The brake systems on front-wheel-drive cars are pretty well balanced so even if one side quits working completely, all you'll see is a little twitch in the steering wheel when you apply the brakes. Only Chrysler has that perfected so even that twitch is not there. Most brake pulls are caused by an alignment adjustment changing or a tire pull. Ford has way more trouble with steering and suspension parts separating leading to loss of control and crashes than all other manufacturers combined but you should not be running into that yet at 5,000 miles. That didn't happen to their worst "killer" cars until 15,000 - 20,000 miles. More likely I would suspect a tire pull. That doesn't mean a tire is defective. It just flexes differently and has a different rolling resistance. Most of the time you can identify that on front-wheel-drive cars by it pulling to one side under acceleration and the other side when braking. You can solve that by rotating all four tires front-to-rear. Just leave them there and don't rotate them after that. Rotating is done so all four tires will wear out at the same rate. Nothing can be done on the front of your car to fix the poor tire wear but instead of buying four new tires at once, you buy two new tires twice as often.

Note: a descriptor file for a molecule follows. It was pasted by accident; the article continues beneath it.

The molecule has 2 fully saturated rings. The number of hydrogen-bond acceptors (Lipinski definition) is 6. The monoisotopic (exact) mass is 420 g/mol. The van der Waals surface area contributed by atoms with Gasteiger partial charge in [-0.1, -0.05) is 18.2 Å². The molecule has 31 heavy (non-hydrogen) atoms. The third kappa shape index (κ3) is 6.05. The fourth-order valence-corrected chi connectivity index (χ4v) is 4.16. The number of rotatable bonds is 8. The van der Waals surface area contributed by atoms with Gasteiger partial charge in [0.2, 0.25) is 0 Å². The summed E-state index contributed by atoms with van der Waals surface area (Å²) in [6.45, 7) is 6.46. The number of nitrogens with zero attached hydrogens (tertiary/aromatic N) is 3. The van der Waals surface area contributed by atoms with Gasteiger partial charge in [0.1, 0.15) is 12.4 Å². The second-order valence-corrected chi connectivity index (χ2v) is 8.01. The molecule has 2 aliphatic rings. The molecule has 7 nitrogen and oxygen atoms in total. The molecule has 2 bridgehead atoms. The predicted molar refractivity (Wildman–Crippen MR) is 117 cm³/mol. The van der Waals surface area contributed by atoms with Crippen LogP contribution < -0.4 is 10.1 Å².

The clue to a tire pull is they always pull the same way when braking and the other way when accelerating. If your car goes either way when braking it suggests a suspension part is shifting causing a change in an alignment angle. There are a number of potential causes but all normally involve much higher mileage and worn parts. With such a new car a loose bolt would be more suspect but you should hear some kind of clunking noise associated with the pull.
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Thursday, March 28th, 2013 AT 9:09 PM